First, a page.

Horizontal Wire

For ultraprecision machining and the surface finish capability of small/fine wire operations, Makino offers the UPN-01 wire EDM.

The machine features the company‘s unique horizontal wire drive system that enhances wire threading performance, and is capable of reliably threading start holes as small as 0.03 mm, and can operate with wire diameter sizes ranging from 0.1 mm down to 0.015 mm.

Makino has specifically configured its horizontal wire system around the needs and requirements of micro-medical component manufacturing. The horizontal design provides significant versatility and advantages to extending productive untended operation, which is ideal for producing medical marker bands, as well as intricate grippers, augurs and clamps used in microsurgery. Maximum workpiece size is 150 × 150 × 40 mm, and maximum weight is 8 kg.

The UPN-01 can achieve accuracy at the submicron level in part because of its pneumatic slideway mechanism. The mechanism is made of lapped granite that uses a 10-µm cushion of air to make a frictionless bearing. Zero friction means the machine has a great degree of movement control.

“Its ten-nanometer minimum increment of movement is unmatched in the industry,” said John Bradford, micromachining research and development team leader.

The machine can achieve surface finishes as low as 0.1 µm Rz.

Because Makino incorporates its unique horizontal wire system in the UPN-01, slugs are not an issue. Instead of potentially falling into the lower head, they fall harmlessly to the bottom of the worktank without interfering with the machine’s operation. This eliminates the need for manual intervention, and extends the untended productivity of the machine.

The UPN-01’s CNC system is Makino’s Hyper-i, which features a 24" (610-mm), user-friendly touch screen that looks and works like many smartphones or tablets, with pinch, pull and drag operations.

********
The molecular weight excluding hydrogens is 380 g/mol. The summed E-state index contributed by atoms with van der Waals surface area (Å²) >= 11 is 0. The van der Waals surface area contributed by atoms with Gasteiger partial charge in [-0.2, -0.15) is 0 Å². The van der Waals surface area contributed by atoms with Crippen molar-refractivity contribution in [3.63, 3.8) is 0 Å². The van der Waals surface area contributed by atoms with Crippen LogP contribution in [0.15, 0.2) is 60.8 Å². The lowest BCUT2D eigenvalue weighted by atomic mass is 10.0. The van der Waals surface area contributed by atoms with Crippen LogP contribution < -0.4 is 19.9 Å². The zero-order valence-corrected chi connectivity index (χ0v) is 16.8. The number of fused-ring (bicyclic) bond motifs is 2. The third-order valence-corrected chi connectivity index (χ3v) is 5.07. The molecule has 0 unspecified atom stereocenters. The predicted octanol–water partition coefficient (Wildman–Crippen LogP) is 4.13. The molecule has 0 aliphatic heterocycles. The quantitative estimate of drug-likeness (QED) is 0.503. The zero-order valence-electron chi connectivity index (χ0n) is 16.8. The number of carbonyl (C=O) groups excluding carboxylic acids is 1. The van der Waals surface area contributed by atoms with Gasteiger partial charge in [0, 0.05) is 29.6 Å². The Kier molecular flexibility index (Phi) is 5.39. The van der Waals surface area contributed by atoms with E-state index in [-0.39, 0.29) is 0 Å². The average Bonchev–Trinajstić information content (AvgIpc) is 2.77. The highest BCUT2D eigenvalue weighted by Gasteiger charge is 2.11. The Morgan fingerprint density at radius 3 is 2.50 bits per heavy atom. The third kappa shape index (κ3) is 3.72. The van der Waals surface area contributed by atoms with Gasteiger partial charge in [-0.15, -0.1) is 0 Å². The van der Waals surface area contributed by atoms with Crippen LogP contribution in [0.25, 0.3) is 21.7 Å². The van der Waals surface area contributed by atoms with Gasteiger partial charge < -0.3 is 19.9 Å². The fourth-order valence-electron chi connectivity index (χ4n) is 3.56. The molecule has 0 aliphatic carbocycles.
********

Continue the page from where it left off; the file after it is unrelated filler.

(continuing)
For ultra-precision machining and the surface finish capability of small/fine wire operations, Makino offers the UPN-01 wire EDM.
The software includes digital manuals and an on-board training tutorial system for the operator, as well as many other streamlined and helpful functions that reduce the number of keystrokes and workload on the operator. Also, Hyper-i automatically records and translates production process data into pie and bar charts that make assessing machine utilization time quick and intuitive, essentially turning the Hyper-i into a piece of management software.

The UPN-01’s X, Y and Z-axes are 160, 160, and 50 mm, respectively; Its U and V axes are both ±7 mm.

Makino’s sinker EDM, EDFH-1, often sits side by side with the UPN-01 in medical manufacturing shops. With its machining guide arm, high-speed rotating spindle (up to 2000 rpm) and high-pressure pump, the company designed it to provide the capability and precision machining for both fine-hole EDM drilling and standard sinker EDM applications.

“It can machine start holes as small as 10 µm,” said Bradford.

The EDFH-1 can handle a workpiece up to 50 kg on its 350 × 250-mm table. The machine moves 220, 180, 300 and 220 mm on its X, Y, Z and W axes, respectively.

For manufacturers who need a sinker EDM that can handle larger parts and/or make larger start holes, Makino offers the EDAF-Series machine platform. The EDAF2 provides XYZ travels of 350 × 250 × 250 mm and workpiece weight up to 500 kg, while the EDAF3 provides 450 × 350 × 350-mm travels and supports up to an 800-kg workpiece.

“All of these machines are built for automation due to their software, innovative mechanical design, and high level of predictability and submicron repeatability,” Bradford said.


Taper-Free Cutting

Omax entered the world of abrasive waterjet micro-machining with its MicroMAX JetMachining Center, which promises taper-free cutting on a wide variety of materials. This versatility enables medical manufacturers to use abrasive waterjet cutting to make surgical clamps, orthopedic/prosthetic components, gears for electromechanical medical devices, and parts for laparoscopic tools.

The MicroMAX is the result of the commercialization of micro abrasive-waterjet technology developed under the support of a National Science Foundation Small Business Innovation Research Phase II grant.

MicroMAX comes equipped with a high-precision 7/15 Mini MaxJet5i nozzle with an 0.018-mm orifice and a 0.38-mm mixing tube, and is capable of cutting a kerf as small as 0.38 mm. The same nozzle body is available in a 5/10 beta version to cut thinner materials for spinal cages, for example, with a 0.13-mm orifice and a 0.25-mm mixing tube.

Omax entered the world of abrasive waterjet micro-machining with the MicroMAX JetMachining Center, which promises taper-free cutting on a variety of materials.

Omax is using an NSF SBIR Phase IIB Supplement to further downsize the nozzle and to incorporate 3-D machining capability. In addition, Omax is modifying its award-winning Tilt-A-Jet cutting head to mount it on the MicroMAX. The Tilt-A-Jet will be available as an option, which will minimize the taper of parts up to 40-mm thick.
 
The machine also has Omax’s advanced pressure controls for piercing delicate materials, minimizing the probability of delamination or cracking inside a blind hole.